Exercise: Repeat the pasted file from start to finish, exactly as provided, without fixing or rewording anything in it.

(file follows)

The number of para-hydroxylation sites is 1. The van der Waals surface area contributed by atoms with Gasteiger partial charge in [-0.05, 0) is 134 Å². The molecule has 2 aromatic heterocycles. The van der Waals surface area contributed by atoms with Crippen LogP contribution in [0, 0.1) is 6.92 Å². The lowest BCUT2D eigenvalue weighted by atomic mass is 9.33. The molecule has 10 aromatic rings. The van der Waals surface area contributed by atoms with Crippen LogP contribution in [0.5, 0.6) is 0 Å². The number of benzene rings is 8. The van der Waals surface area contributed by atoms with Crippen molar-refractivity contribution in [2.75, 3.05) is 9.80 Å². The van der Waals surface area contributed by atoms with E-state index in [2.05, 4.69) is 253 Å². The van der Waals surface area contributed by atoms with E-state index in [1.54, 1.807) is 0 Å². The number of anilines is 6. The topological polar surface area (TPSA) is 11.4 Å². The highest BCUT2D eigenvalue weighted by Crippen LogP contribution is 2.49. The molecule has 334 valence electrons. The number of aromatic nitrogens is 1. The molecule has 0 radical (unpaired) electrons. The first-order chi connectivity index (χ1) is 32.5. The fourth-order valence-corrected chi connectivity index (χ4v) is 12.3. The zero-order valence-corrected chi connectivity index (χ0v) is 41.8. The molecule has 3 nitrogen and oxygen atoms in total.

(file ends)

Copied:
The number of para-hydroxylation sites is 1. The van der Waals surface area contributed by atoms with Gasteiger partial charge in [-0.05, 0) is 134 Å². The molecule has 2 aromatic heterocycles. The van der Waals surface area contributed by atoms with Crippen LogP contribution in [0, 0.1) is 6.92 Å². The lowest BCUT2D eigenvalue weighted by atomic mass is 9.33. The molecule has 10 aromatic rings. The van der Waals surface area contributed by atoms with Crippen LogP contribution in [0.5, 0.6) is 0 Å². The number of benzene rings is 8. The van der Waals surface area contributed by atoms with Crippen molar-refractivity contribution in [2.75, 3.05) is 9.80 Å². The van der Waals surface area contributed by atoms with E-state index in [2.05, 4.69) is 253 Å². The van der Waals surface area contributed by atoms with E-state index in [1.54, 1.807) is 0 Å². The number of anilines is 6. The topological polar surface area (TPSA) is 11.4 Å². The highest BCUT2D eigenvalue weighted by Crippen LogP contribution is 2.49. The molecule has 334 valence electrons. The number of aromatic nitrogens is 1. The molecule has 0 radical (unpaired) electrons. The first-order chi connectivity index (χ1) is 32.5. The fourth-order valence-corrected chi connectivity index (χ4v) is 12.3. The zero-order valence-corrected chi connectivity index (χ0v) is 41.8. The molecule has 3 nitrogen and oxygen atoms in total.